Good, legible handwriting goes a long way in any visual thinking exercise. Every image you sketch (on paper or on a tablet) probably has annotation and labels of some kind, and if you/your audience can’t read it then those notes are doomed to be discarded!
It was a simple commitment. Not to draw every day, not to write every day, not to fill it with amazing thoughts. Just to always have at hand a means for capturing random thoughts and information. Now there are few things I treasure more than my archive of notebooks.
We live in an anti-process culture. We love results. No -- we are obsessed with them, addicted even. The faster, the easier and the bigger, the better. Education is reduced to test scores and report cards. A career is a string of job titles. Health is a number on a scale. But the obsession with outcome is costing us more than we know.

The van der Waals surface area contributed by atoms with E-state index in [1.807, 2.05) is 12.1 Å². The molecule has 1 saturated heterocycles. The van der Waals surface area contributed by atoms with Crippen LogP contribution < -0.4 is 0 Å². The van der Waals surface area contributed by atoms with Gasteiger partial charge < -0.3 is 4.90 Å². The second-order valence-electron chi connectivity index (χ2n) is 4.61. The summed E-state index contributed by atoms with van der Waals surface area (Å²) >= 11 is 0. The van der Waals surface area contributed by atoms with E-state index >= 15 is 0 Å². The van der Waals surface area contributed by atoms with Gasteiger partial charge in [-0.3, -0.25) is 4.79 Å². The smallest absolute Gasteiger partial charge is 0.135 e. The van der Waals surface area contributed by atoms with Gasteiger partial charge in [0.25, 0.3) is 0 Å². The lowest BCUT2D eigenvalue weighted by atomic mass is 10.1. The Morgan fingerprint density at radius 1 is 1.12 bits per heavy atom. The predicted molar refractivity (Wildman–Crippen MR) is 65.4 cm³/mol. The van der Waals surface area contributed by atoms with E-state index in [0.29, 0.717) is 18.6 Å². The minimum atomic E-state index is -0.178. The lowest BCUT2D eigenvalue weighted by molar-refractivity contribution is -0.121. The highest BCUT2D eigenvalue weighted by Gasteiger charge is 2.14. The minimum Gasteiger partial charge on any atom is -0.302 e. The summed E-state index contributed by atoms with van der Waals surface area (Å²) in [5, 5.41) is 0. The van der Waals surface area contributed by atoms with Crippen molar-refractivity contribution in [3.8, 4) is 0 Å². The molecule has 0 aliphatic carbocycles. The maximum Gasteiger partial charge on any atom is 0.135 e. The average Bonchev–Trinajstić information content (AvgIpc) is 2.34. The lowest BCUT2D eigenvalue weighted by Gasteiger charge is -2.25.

Seemingly impossible or confining limitations provide a challenge — a way to unlock creativity, not to suppress it. They can focus creative energy into a narrow channel in such a way that strengthens its impact.
I believe that drawing skills will soon rival the importance of reading and writing in our schools. Does that seem nuts in an age when the arts are often the first cut from school budgets? I don’t think so. I think we’re amidst a major cultural shift in the way we communicate — particularly online